I have a bit of a love-affair happening right now, and it’s about time I came out publicly with my love.
And since my work is all about food, it only seems appropriate that heart sings for a certain lovely macronutrient that is (finally) starting to hold it’s proper place on our plate.
It’s fat. Fat, fat, glorious, wonderful, fat.
We’ve come so far since the 1980s anti-fat fads. Those low-fat cookies promoted as “healthy”. “Heart healthy” meal-plans that were dry and tasteless. But we’re still dealing with the health issues that came out of this incorrect idea, obesity and diabetes have skyrocketed! And collectively, we’re still a bit wary with eating this glorious macronutrient.
There’s more than a bit of politics going on in the food industry. Foods are fashionable and food products are created to match with whatever is currently trendy. And devoid of whatever has been vilified.
Let’s first look at the 1980s – carbs were king and fat was the villain. So the food industry gave us high sugar/carb foods that screamed “0% fat”. By the early 2000s we started to see the error of our ways and the trend began to shift.
Now protein is king and carbs are the villain. Is this any better? Any healthier? Are we just exchanging one health problem for another?
We don’t really know (yet) but my spidey sense tells me we may see a few other health issues begin to skyrocket due to our over-consumption of protein.
But enough ranting about food politics for today, and let’s move onto this glorious macronutrient that hasn’t quite yet found it’s proper place on our dinner plate.
Fat doesn’t make you fat
It really doesn’t. It’s physiologically impossible. Yes, it’s higher in calories (gram for gram) than protein or carbs, but calories-in/calories-out is a problematic method for weight loss.
We were told to eat less fat BECAUSE it is high in calories, and instead as a population we became obese. Could those be connected?
Fat is satiating, it tells your brain you’ve had enough food– so ya, I’d say they’re pretty connected :).
Fat is super duper duper super duper important in your body. It is the building block for every cell. Every cell. You know those peeps with beautiful, glowing skin that barely needs moisturizer? That’s healthy fat beauty.
It’s also the building block for most hormones, don’t get me started on how important hormones are :).
Not all fat is equal
We hear a lot about “healthy fat”, but there still is a lot of confusion over what healthy fat is and what to avoid.
Very simply – healthy fat is as close as possible to how it's found in nature.
Fat doesn’t like to be processed. Even a small amount of processing can damage the precious fat molecule.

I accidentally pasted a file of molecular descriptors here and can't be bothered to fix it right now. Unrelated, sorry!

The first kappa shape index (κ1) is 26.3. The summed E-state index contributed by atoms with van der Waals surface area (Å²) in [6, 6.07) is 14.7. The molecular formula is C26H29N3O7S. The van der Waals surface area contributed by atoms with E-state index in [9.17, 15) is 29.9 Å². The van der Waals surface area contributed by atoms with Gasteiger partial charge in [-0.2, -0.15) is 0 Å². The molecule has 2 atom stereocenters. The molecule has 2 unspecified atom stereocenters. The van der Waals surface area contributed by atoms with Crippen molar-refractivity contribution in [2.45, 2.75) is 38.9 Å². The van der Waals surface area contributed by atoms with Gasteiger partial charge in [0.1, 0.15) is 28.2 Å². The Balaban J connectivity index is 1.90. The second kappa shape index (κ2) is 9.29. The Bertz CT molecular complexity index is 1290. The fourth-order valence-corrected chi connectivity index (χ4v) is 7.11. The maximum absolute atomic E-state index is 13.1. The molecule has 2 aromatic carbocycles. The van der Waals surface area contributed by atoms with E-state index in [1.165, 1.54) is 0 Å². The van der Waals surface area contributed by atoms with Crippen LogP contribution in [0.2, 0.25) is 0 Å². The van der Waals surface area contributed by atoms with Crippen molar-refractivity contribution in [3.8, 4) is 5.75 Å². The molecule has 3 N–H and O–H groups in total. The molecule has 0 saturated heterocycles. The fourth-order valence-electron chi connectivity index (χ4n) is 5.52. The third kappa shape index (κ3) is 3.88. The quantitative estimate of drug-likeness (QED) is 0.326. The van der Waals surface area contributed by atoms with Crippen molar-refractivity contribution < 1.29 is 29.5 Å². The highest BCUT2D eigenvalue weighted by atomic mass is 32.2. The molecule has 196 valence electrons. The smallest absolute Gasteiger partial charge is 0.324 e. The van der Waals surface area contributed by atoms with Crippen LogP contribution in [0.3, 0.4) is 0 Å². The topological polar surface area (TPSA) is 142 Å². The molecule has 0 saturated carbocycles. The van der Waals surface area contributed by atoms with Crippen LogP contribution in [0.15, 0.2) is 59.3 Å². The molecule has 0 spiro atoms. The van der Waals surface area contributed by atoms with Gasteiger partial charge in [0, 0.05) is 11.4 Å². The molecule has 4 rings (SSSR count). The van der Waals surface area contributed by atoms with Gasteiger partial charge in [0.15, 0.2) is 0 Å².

Fat to enjoy & enjoy lots and lots!
Slather these fats on everything! Aim for 1 tsp – 1 tbsp more per meal (if your skin is dry then you need even more)
Naturally found in food – like avocados, raw nuts and seeds, olives, cold water fish (cooked below 350 degrees)
Minimally processed – cold-pressed extra virgin olive oil, virgin coconut oil, organic butter, Udo’s oil, fish oil supplements, hempseed oil, and other cold-pressed oils (usually found in dark brown bottles or in the fridge)
Fats to enjoy minimally
These fats are okay, but not super fabulous. They’re fine to use for cooking, but don’t over consume.
Grapeseed oil, organic canola oil, avocado oil, olive oil (not cold-pressed)
Fats to avoid
These are fats that have been processed so much that their chemical structure may have changed.
* important note – the Trans-fat labelling issue. In Canada, food processors are allowed to add up to 0.5g of trans-fat PER SERVING to their foods while calling it “0g trans-fat”. So please read the ingredients, ignore labels.
All forms of margarine, partially hydrogenated oil, canola oil, yellow/clear oils in plastic containers, any oil that has a bitter flavour to it (rancid), or any oil that is many years old (fat isn’t like wine, it doesn’t age well)
A word on saturated fat
Saturated fat has gotten a very bad rap over the last few decades, but happily, it has been vindicated. In the 1980s, most studies combined saturated fats and transfat…so of course the results showed that they were connected with health problems.
What we’ve found in the last decade is that minimally processed saturated fat, especially from healthy animals/foods (like organic butter, free-range egg yolks, or coconut oil) is not just okay, but HEALTHY! These foods contain essential fats, we NEED THEM!
For more, check out this article from the CBC
Wanna eat more fat? Check out these healthy, gloriously fatty peppermint patties. They may seem sinful, but they’re actually good for you and your brain will love them!
p.s. we know now that it was wrong to vilify fat. I think we will learn (soon-ish) that it’s equally wrong to vilify carbs. So enjoy some healthy carbs, like sweet potatoes with some organic butter. Now that’s glorious :)